After her husband lost his job, North Carolina teacher Sandra Harris borrowed $500 from a payday lender. Because of the loan's breathtakingly high interest rate and its accumulating fees, she eventually lost both her car and her house. Larry and Martha Clay, a blind couple living on a monthly disability payment, owned a small home in Columbus, Ohio. An aggressive mortgage broker persuaded them to refinance, earning himself a $3,200 fee. The cash-strapped Clays ended up owing more than twice the assessed value of their house, and faced homelessness. In "Broke, USA: From Pawnshops to Poverty, Inc.," what investigative reporter Gary Rivlin does wonderfully well is relate these tragic tales while exploring how predatory lending works from the inside.
Most revelatory of all, Rivlin describes how big banks such as Bank of America, Wachovia and Citibank invested heavily in predatory lending, gobbling up payday loan companies and subprime mortgage lenders that operate in poor communities where those same big banks largely refuse to open branches. Rivlin's exhaustive investigation shows a disturbing trend of reverse redlining, with big banks targeting the poor with financial products so predatory that they've triggered a powerful backlash from consumer protection activists.
Rivlin describes the predatory lending industry in horrific detail, with its underhanded sales tactics, obscenely high interest rates and mammoth fees. As Rivlin shows, predatory lenders originated the "financial innovations" (e.g., subprime adjustable-rate mortgages) that would nearly bring down our entire financial system in 2008. Citigroup's relationship with its lucrative subprime subsidiary was typical: "A bank [like Citigroup] would say it was bringing integrity to the subprime enterprise it had just purchased," writes Rivlin, "but invariably the opposite happened."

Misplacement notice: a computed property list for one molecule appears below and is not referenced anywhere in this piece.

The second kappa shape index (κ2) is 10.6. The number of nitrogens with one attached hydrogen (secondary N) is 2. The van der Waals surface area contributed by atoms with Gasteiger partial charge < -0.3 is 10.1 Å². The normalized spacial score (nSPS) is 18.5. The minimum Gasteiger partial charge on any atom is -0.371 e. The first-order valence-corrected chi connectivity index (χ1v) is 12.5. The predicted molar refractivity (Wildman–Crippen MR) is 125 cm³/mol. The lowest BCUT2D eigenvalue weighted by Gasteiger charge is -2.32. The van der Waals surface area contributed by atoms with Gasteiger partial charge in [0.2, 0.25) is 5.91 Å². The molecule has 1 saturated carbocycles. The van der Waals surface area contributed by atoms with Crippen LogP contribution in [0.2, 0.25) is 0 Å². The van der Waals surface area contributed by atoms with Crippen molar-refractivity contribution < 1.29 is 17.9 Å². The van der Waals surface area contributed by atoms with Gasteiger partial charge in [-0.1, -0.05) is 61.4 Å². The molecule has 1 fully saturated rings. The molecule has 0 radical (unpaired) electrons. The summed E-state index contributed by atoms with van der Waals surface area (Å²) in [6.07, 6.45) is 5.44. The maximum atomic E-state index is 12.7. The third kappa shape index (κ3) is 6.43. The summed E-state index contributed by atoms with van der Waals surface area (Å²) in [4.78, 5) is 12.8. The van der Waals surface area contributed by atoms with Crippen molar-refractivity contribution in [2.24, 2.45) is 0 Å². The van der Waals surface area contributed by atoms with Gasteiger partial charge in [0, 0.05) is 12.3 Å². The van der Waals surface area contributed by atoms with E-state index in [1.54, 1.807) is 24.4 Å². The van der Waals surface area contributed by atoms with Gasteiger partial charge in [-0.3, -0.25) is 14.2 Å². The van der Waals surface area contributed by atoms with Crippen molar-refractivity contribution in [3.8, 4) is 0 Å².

With access to new capital, the subprime subsidiary would actually expand its operations, preying upon unsophisticated, cash-strapped borrowers. The big banks would then purchase and package the subprime loans, profitably selling them downriver to investors.
As the author shows, predatory lenders exact a high toll, saddling the poor with ballooning debts and taking away equity in their homes (as well as the homes). Rivlin also describes the grass-roots activists working to rein in predatory lenders in distressed communities like Atlanta and Dayton, Ohio; federal regulators have been largely passive. Georgia Gov. Roy Barnes spoke for many seeking to restrain predatory lenders in his state: "When I was a young prosecutor, we prosecuted people who charged more than 25 percent a year as loan sharks. Now Wall Street welcomes them as respectable businesses."
To call the practices Rivlin describes, and Wall Street has so eagerly adopted, unsustainable would be an understatement. Alas, the mess continues to bedevil our nation's economy.
Chuck Leddy, a member of the National Book Critics Circle, regularly reviews nonfiction for the Boston Globe and B&N Review.